Submitted to: Biotechnology and Bioengineering
Publication Type: Peer Reviewed Journal
Publication Acceptance Date: 12/14/2008
Publication Date: 3/1/2009
Citation: King, B.C., Donnelly, M.K., Bergstrom, G.C., Walker, L.P., Gibson, D.M. 2009. An Optimized Microplate Assay System for Quantitative Evaluation of Plant Cell Wall Degrading Enzyme Activity of Fungal Culture Extracts. Biotechnology and Bioengineering. 102:1033-1044. Interpretive Summary: Breakdown of plant cell walls to fermentable sugars is a critical step in the conversion process to bioethanol. The most effective means of breakdown uses a cocktail of different cellulose-degrading enzymes, but conversion is still not optimal so there is a need to identify enzymes to enhance the breakdown process. During this study, we designed a high throughput platform for assessing complex carbohydrate breakdown using standard substrates as well as biomass substrates. We chose to investigate a limited number of plant pathogenic fungi in comparison to the industrial standard. This screening system should prove useful for high throughput bioprospecting for new sources of novel enzymes for biofuel production.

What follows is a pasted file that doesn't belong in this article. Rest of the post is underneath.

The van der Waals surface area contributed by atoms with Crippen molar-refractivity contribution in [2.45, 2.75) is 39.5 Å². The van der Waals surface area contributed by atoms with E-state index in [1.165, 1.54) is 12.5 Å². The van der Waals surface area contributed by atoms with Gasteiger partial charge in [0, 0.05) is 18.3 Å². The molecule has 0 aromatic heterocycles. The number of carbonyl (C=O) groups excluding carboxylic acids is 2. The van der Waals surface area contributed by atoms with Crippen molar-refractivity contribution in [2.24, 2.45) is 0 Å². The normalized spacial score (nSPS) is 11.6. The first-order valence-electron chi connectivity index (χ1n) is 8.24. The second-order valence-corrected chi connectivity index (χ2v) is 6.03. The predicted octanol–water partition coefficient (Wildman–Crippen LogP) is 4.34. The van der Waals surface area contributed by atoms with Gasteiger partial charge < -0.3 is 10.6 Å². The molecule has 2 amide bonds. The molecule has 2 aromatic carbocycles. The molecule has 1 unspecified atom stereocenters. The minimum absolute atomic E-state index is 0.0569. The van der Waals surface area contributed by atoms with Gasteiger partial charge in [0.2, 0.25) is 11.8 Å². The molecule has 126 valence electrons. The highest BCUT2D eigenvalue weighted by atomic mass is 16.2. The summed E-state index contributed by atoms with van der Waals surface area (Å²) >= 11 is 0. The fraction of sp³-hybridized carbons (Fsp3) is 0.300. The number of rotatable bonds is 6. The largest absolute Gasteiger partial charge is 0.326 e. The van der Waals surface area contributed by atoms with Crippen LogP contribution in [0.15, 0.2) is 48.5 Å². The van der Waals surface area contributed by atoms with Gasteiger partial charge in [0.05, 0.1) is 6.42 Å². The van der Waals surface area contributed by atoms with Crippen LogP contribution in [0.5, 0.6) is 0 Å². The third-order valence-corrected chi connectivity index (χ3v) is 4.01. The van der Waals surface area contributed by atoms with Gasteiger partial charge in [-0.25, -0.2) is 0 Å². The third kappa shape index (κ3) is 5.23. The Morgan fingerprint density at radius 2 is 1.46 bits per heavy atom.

Technical Abstract: Developing enzyme cocktails for cellulosic biomass hydrolysis complementary to current cellulase systems is a critical step needed for economically viable biofuels production. Recent genomic analysis indicates that some plant pathogenic fungi are likely a largely untapped resource in which to prospect for novel hydrolytic enzymes for biomass conversion. In order to develop high throughput screening assays for enzyme bioprospecting, a standardized microplate assay was developed for rapid analysis of polysaccharide hydrolysis by fungal extracts, incorporating biomass substrates. Fungi were grown for 10 days on cellulose- or switchgrass-containing media to produce enzyme extracts for analysis. Reducing sugar released from filter paper, Avicel, corn stalk, switchgrass, carboxymethylcellulose, and arabinoxylan was quantified using a miniaturized colorimetric assay based on 3,5-dinitrosalicylic acid. Significant interactions were identified among fungal species, growth media composition, assay substrate, and temperature. Within a small sampling of plant pathogenic fungi, some extracts had crude activities comparable to or greater than T. reesei, particularly when assayed at lower temperatures and on biomass substrates. This microplate assay system should prove useful for high-throughput bioprospecting for new sources of novel enzymes for biofuel production.